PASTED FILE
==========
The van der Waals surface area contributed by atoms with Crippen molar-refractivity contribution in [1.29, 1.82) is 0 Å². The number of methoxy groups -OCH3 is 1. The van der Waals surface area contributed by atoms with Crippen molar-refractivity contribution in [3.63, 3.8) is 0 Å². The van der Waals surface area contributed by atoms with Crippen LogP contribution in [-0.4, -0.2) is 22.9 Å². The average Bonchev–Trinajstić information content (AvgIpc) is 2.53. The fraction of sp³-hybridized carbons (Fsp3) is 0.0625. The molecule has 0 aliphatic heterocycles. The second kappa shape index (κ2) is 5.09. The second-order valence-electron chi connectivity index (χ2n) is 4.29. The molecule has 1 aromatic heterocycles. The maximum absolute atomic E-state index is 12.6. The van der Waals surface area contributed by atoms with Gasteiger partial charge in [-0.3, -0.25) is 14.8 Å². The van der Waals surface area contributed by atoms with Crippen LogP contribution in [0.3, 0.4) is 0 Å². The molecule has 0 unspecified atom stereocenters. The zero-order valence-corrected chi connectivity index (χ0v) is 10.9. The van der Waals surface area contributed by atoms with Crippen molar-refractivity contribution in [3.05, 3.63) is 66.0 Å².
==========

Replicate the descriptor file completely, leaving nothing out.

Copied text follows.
The van der Waals surface area contributed by atoms with Crippen molar-refractivity contribution in [1.29, 1.82) is 0 Å². The number of methoxy groups -OCH3 is 1. The van der Waals surface area contributed by atoms with Crippen molar-refractivity contribution in [3.63, 3.8) is 0 Å². The van der Waals surface area contributed by atoms with Crippen LogP contribution in [-0.4, -0.2) is 22.9 Å². The average Bonchev–Trinajstić information content (AvgIpc) is 2.53. The fraction of sp³-hybridized carbons (Fsp3) is 0.0625. The molecule has 0 aliphatic heterocycles. The second kappa shape index (κ2) is 5.09. The second-order valence-electron chi connectivity index (χ2n) is 4.29. The molecule has 1 aromatic heterocycles. The maximum absolute atomic E-state index is 12.6. The van der Waals surface area contributed by atoms with Gasteiger partial charge in [-0.3, -0.25) is 14.8 Å². The van der Waals surface area contributed by atoms with Crippen LogP contribution in [0.3, 0.4) is 0 Å². The molecule has 0 unspecified atom stereocenters. The zero-order valence-corrected chi connectivity index (χ0v) is 10.9. The van der Waals surface area contributed by atoms with Crippen molar-refractivity contribution in [3.05, 3.63) is 66.0 Å².